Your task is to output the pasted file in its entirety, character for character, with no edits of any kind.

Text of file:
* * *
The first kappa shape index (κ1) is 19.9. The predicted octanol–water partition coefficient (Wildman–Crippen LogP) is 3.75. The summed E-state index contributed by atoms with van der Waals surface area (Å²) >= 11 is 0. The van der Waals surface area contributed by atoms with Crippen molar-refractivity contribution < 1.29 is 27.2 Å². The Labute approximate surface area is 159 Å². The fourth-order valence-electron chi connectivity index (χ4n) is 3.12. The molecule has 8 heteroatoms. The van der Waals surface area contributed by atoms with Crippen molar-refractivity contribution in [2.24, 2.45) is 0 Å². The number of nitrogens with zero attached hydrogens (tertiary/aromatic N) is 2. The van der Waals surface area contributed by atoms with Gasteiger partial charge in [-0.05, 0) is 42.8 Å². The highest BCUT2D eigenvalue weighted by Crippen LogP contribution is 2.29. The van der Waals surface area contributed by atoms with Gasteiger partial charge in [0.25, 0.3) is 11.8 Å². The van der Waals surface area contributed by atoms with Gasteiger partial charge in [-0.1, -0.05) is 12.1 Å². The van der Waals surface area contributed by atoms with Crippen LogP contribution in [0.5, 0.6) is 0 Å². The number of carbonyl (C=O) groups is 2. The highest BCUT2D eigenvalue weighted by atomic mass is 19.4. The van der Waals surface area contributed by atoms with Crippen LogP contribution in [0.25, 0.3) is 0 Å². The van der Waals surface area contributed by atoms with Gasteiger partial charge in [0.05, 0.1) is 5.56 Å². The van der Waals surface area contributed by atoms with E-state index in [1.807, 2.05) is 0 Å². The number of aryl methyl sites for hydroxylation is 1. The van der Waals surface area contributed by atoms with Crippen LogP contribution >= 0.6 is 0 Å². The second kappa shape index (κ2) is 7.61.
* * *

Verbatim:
The first kappa shape index (κ1) is 19.9. The predicted octanol–water partition coefficient (Wildman–Crippen LogP) is 3.75. The summed E-state index contributed by atoms with van der Waals surface area (Å²) >= 11 is 0. The van der Waals surface area contributed by atoms with Crippen molar-refractivity contribution < 1.29 is 27.2 Å². The Labute approximate surface area is 159 Å². The fourth-order valence-electron chi connectivity index (χ4n) is 3.12. The molecule has 8 heteroatoms. The van der Waals surface area contributed by atoms with Crippen molar-refractivity contribution in [2.24, 2.45) is 0 Å². The number of nitrogens with zero attached hydrogens (tertiary/aromatic N) is 2. The van der Waals surface area contributed by atoms with Gasteiger partial charge in [-0.05, 0) is 42.8 Å². The highest BCUT2D eigenvalue weighted by Crippen LogP contribution is 2.29. The van der Waals surface area contributed by atoms with Gasteiger partial charge in [0.25, 0.3) is 11.8 Å². The van der Waals surface area contributed by atoms with Gasteiger partial charge in [-0.1, -0.05) is 12.1 Å². The van der Waals surface area contributed by atoms with Crippen LogP contribution in [0.5, 0.6) is 0 Å². The number of carbonyl (C=O) groups is 2. The highest BCUT2D eigenvalue weighted by atomic mass is 19.4. The van der Waals surface area contributed by atoms with Crippen LogP contribution in [0.25, 0.3) is 0 Å². The van der Waals surface area contributed by atoms with Gasteiger partial charge in [0.05, 0.1) is 5.56 Å². The van der Waals surface area contributed by atoms with E-state index in [1.807, 2.05) is 0 Å². The number of aryl methyl sites for hydroxylation is 1. The van der Waals surface area contributed by atoms with Crippen LogP contribution >= 0.6 is 0 Å². The second kappa shape index (κ2) is 7.61.